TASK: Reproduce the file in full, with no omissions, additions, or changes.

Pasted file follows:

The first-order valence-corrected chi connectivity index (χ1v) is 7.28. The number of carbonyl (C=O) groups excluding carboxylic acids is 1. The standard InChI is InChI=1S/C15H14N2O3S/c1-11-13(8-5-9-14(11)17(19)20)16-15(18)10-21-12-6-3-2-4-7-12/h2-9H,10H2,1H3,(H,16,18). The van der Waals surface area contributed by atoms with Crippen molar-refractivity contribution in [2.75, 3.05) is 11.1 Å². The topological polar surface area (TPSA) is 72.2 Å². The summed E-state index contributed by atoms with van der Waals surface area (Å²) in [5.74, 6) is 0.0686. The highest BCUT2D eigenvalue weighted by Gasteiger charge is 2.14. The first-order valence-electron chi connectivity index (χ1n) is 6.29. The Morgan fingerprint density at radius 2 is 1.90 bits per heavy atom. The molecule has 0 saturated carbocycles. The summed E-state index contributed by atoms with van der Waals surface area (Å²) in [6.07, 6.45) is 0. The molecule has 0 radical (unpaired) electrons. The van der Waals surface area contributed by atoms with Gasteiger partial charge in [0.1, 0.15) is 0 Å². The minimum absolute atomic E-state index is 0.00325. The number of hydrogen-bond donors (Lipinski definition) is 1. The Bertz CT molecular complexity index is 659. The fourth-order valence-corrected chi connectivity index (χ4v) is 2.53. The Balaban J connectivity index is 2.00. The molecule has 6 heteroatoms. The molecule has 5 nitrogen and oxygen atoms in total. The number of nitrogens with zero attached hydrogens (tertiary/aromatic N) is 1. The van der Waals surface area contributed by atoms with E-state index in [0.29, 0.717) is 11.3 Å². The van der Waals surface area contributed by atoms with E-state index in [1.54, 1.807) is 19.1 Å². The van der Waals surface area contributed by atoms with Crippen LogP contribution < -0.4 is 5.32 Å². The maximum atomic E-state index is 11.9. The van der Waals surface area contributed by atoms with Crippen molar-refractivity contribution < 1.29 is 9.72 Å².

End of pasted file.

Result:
The first-order valence-corrected chi connectivity index (χ1v) is 7.28. The number of carbonyl (C=O) groups excluding carboxylic acids is 1. The standard InChI is InChI=1S/C15H14N2O3S/c1-11-13(8-5-9-14(11)17(19)20)16-15(18)10-21-12-6-3-2-4-7-12/h2-9H,10H2,1H3,(H,16,18). The van der Waals surface area contributed by atoms with Crippen molar-refractivity contribution in [2.75, 3.05) is 11.1 Å². The topological polar surface area (TPSA) is 72.2 Å². The summed E-state index contributed by atoms with van der Waals surface area (Å²) in [5.74, 6) is 0.0686. The highest BCUT2D eigenvalue weighted by Gasteiger charge is 2.14. The first-order valence-electron chi connectivity index (χ1n) is 6.29. The Morgan fingerprint density at radius 2 is 1.90 bits per heavy atom. The molecule has 0 saturated carbocycles. The summed E-state index contributed by atoms with van der Waals surface area (Å²) in [6.07, 6.45) is 0. The molecule has 0 radical (unpaired) electrons. The van der Waals surface area contributed by atoms with Gasteiger partial charge in [0.1, 0.15) is 0 Å². The minimum absolute atomic E-state index is 0.00325. The number of hydrogen-bond donors (Lipinski definition) is 1. The Bertz CT molecular complexity index is 659. The fourth-order valence-corrected chi connectivity index (χ4v) is 2.53. The Balaban J connectivity index is 2.00. The molecule has 6 heteroatoms. The molecule has 5 nitrogen and oxygen atoms in total. The number of nitrogens with zero attached hydrogens (tertiary/aromatic N) is 1. The van der Waals surface area contributed by atoms with E-state index in [0.29, 0.717) is 11.3 Å². The van der Waals surface area contributed by atoms with E-state index in [1.54, 1.807) is 19.1 Å². The van der Waals surface area contributed by atoms with Crippen LogP contribution < -0.4 is 5.32 Å². The maximum atomic E-state index is 11.9. The van der Waals surface area contributed by atoms with Crippen molar-refractivity contribution < 1.29 is 9.72 Å².